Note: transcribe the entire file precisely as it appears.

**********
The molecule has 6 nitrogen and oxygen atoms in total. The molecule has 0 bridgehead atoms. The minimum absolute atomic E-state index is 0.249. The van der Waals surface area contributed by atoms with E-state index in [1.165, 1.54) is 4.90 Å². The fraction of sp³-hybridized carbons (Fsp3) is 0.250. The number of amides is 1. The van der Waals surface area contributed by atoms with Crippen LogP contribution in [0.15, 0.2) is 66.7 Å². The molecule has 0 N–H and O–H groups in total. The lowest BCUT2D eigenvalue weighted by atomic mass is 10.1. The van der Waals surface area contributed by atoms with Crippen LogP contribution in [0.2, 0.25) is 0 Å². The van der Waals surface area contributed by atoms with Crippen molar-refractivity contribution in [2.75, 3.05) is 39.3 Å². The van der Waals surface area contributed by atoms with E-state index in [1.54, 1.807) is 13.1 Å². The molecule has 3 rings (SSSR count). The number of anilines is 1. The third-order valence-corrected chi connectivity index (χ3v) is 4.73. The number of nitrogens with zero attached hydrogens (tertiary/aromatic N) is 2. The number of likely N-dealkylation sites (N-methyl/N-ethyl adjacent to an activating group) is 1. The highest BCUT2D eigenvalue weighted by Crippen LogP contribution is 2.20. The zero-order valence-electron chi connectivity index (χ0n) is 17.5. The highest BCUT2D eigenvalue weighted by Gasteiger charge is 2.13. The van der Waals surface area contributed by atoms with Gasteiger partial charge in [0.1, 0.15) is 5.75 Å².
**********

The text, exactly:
The molecule has 6 nitrogen and oxygen atoms in total. The molecule has 0 bridgehead atoms. The minimum absolute atomic E-state index is 0.249. The van der Waals surface area contributed by atoms with E-state index in [1.165, 1.54) is 4.90 Å². The fraction of sp³-hybridized carbons (Fsp3) is 0.250. The number of amides is 1. The van der Waals surface area contributed by atoms with Crippen LogP contribution in [0.15, 0.2) is 66.7 Å². The molecule has 0 N–H and O–H groups in total. The lowest BCUT2D eigenvalue weighted by atomic mass is 10.1. The van der Waals surface area contributed by atoms with Crippen LogP contribution in [0.2, 0.25) is 0 Å². The van der Waals surface area contributed by atoms with Crippen molar-refractivity contribution in [2.75, 3.05) is 39.3 Å². The van der Waals surface area contributed by atoms with E-state index in [1.54, 1.807) is 13.1 Å². The molecule has 3 rings (SSSR count). The number of anilines is 1. The third-order valence-corrected chi connectivity index (χ3v) is 4.73. The number of nitrogens with zero attached hydrogens (tertiary/aromatic N) is 2. The number of likely N-dealkylation sites (N-methyl/N-ethyl adjacent to an activating group) is 1. The highest BCUT2D eigenvalue weighted by Crippen LogP contribution is 2.20. The zero-order valence-electron chi connectivity index (χ0n) is 17.5. The highest BCUT2D eigenvalue weighted by Gasteiger charge is 2.13. The van der Waals surface area contributed by atoms with Gasteiger partial charge in [0.1, 0.15) is 5.75 Å².